A few days ago we were all surprised by a document leaked at CableGate, exchanged between the US embassy in Brazil and the American Government in 2007. According to this cable, Microsoft made serious accusations against the Brazilian government, and despite of the attempt to play the ’silly Microsoft’ at the meeting, they indirectly asked for an intervention of the American Government to halt the spread of ODF in Brazil, to win the Brazilian support for the approval of OpenXML in ISO, to halt the partnership between the Brazilian technical committee and other committees discussing the international standard at that time, to reduce the influence of Brazil in the international debate on OpenXML, and also to accuse the Brazilian Ministry of Foreign Affairs and the Brazilian Presidency’s Civil House of being anti-Americans. Worse than that, they also suggested that ODF is an anti-American standard!
I was involved up to my neck with all that was happening at that moment, and I have here all the details from the “behind the scenes” that caused the meeting between Microsoft and the U.S. Ambassador and I can say categorically: YES, it was a veiled request for intervention.
As an initial clarification, the XML mentioned at the document is the OpenXML (Open could have been erroneously suppressed by those who wrote the report the meeting).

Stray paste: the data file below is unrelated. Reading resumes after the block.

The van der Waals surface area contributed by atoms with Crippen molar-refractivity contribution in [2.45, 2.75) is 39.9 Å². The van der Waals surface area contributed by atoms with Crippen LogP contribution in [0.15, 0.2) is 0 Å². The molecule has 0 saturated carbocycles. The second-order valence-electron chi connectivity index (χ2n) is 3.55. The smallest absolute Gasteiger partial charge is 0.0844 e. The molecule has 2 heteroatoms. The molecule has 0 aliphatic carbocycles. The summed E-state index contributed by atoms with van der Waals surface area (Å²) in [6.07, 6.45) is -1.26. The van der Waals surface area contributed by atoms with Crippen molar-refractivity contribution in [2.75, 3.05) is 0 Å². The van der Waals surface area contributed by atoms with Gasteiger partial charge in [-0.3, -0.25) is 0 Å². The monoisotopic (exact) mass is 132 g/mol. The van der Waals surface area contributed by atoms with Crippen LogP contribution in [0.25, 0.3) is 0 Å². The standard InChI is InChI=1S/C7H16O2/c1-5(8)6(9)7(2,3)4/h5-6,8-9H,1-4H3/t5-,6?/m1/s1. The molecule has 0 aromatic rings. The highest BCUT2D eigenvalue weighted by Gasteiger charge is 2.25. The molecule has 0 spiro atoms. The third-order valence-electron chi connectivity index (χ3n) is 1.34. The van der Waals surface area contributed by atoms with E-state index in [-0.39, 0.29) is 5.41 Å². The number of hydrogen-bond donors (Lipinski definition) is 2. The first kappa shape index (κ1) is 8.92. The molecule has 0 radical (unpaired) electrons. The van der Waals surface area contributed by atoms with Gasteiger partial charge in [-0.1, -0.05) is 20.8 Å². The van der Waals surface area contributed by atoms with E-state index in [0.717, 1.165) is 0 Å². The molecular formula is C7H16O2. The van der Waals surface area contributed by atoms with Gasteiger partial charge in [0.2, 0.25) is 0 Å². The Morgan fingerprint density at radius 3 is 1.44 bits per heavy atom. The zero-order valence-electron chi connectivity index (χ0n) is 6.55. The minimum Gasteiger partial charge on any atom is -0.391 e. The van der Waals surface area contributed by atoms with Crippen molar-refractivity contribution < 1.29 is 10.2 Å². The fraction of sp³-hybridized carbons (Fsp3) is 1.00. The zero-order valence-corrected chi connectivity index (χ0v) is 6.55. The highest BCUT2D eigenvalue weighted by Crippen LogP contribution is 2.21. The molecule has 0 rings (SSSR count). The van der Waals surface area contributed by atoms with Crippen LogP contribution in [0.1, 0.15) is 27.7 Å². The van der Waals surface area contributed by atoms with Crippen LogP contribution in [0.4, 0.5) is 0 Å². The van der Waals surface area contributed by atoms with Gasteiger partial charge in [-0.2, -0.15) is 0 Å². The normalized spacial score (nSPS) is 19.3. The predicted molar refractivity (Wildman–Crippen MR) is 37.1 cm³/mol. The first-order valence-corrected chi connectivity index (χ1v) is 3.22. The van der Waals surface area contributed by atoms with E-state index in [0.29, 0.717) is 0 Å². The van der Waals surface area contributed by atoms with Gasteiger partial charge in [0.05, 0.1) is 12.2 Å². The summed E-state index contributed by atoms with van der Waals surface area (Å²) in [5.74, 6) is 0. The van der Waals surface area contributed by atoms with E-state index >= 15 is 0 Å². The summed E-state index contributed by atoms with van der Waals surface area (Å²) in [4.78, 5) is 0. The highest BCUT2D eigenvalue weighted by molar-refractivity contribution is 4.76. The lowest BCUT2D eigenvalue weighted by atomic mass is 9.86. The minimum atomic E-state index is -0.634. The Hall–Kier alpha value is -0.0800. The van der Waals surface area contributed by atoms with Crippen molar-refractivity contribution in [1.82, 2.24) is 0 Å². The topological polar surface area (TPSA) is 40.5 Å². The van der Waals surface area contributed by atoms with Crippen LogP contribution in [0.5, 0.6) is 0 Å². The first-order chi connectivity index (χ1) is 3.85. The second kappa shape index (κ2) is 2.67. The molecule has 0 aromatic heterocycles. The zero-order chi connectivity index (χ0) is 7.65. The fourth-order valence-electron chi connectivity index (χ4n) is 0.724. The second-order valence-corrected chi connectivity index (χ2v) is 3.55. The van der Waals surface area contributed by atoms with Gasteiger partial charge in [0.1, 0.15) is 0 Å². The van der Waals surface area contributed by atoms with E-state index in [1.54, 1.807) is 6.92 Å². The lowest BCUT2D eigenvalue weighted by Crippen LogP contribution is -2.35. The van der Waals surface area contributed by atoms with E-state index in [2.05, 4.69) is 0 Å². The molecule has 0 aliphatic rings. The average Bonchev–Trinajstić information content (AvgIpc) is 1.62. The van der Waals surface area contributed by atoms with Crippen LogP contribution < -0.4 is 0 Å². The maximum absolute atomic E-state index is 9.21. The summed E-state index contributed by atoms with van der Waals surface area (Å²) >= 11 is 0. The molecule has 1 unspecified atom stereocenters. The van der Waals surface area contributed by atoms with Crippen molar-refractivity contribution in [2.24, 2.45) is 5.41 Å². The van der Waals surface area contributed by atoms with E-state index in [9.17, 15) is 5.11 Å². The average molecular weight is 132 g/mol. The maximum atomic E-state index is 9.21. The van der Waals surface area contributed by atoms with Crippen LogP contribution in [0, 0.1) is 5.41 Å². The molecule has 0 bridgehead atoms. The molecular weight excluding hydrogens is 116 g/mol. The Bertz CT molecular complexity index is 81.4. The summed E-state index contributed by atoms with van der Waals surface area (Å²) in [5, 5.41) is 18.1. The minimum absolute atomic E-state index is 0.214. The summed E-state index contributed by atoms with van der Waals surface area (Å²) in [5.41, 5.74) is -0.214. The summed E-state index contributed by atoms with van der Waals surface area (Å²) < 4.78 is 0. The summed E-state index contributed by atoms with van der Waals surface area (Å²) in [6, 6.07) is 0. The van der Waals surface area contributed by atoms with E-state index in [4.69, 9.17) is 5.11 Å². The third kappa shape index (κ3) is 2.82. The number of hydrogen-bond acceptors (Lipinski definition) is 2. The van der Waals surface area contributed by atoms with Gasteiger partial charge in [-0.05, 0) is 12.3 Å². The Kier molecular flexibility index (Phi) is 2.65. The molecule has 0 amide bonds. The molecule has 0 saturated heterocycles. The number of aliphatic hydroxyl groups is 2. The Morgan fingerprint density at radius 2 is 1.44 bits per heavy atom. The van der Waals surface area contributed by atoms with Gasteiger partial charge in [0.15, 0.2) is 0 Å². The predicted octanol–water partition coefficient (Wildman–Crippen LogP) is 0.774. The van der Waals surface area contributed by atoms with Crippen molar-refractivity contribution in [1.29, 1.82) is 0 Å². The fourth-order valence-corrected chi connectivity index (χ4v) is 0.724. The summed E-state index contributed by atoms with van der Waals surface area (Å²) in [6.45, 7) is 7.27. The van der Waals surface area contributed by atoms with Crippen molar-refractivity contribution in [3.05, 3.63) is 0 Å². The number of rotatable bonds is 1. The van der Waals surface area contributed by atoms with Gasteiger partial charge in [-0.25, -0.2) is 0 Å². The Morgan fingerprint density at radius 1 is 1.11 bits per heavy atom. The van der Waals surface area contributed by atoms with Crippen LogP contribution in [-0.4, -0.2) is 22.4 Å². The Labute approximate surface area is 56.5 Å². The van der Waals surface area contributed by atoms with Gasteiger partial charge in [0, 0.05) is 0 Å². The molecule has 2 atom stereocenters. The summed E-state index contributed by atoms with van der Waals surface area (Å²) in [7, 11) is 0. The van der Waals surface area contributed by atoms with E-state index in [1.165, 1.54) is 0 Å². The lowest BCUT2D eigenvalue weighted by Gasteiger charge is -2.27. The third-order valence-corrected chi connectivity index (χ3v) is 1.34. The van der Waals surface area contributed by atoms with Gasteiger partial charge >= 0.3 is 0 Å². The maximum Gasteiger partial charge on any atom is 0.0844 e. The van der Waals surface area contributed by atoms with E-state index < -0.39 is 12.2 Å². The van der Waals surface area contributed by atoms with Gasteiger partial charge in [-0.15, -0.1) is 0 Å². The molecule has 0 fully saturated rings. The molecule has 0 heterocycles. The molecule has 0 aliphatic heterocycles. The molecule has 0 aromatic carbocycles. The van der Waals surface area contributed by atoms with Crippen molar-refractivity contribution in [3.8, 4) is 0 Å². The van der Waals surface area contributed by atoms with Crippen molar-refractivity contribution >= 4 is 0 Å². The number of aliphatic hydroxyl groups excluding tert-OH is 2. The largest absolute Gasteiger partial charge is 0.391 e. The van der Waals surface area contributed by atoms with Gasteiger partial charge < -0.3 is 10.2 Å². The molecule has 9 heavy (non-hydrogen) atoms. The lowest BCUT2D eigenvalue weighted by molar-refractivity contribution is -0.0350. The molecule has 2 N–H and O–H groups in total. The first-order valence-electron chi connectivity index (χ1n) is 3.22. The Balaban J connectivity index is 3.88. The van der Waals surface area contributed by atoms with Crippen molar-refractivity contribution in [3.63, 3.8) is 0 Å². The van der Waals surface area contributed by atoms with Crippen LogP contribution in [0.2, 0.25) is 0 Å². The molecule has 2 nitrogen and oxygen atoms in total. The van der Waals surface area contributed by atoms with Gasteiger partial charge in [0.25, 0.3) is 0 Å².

To contextualize the document, it is important to remember that we started working on the evaluation of OpenXML in Brazil in early 2007, and voted ‘NO’ to the standard approval in September of that year. The result of that ballot was the rejection of the standard with more than 3,000 technical defects noted. Yet, surprisingly, the SC34 decided to schedule a five days meeting for March, 2008 in Geneva, Switzerland to ‘discuss the more than 3,000 technical problems’. This meeting was called Ballot Resolution Meeting (BRM) and there is ample documentation here in my blog about it and its final result, of surprising change of votes and approval of the standard.
Let me make clear here that I don’t believe that this meeting between Microsoft and the major representative from the American Government in Brazil has been a personal initiative of Mr. Michel Levy, but for me it was an corporative initiative. Even being a Microsoft employee, Mr. Michel Levy is a Brazilian, and I prefer not to believe that he has, on its own initiative, decided to start an initiative to put the American Government against the Brazilian Government, thus violating our sovereignty and our national technical merit.
The first question that I leave here is on how many other countries that voted NO to OpenXML the same kind of initiative also happened, and how much of these countries “have accepted” an eventual intervention by the U.S. government.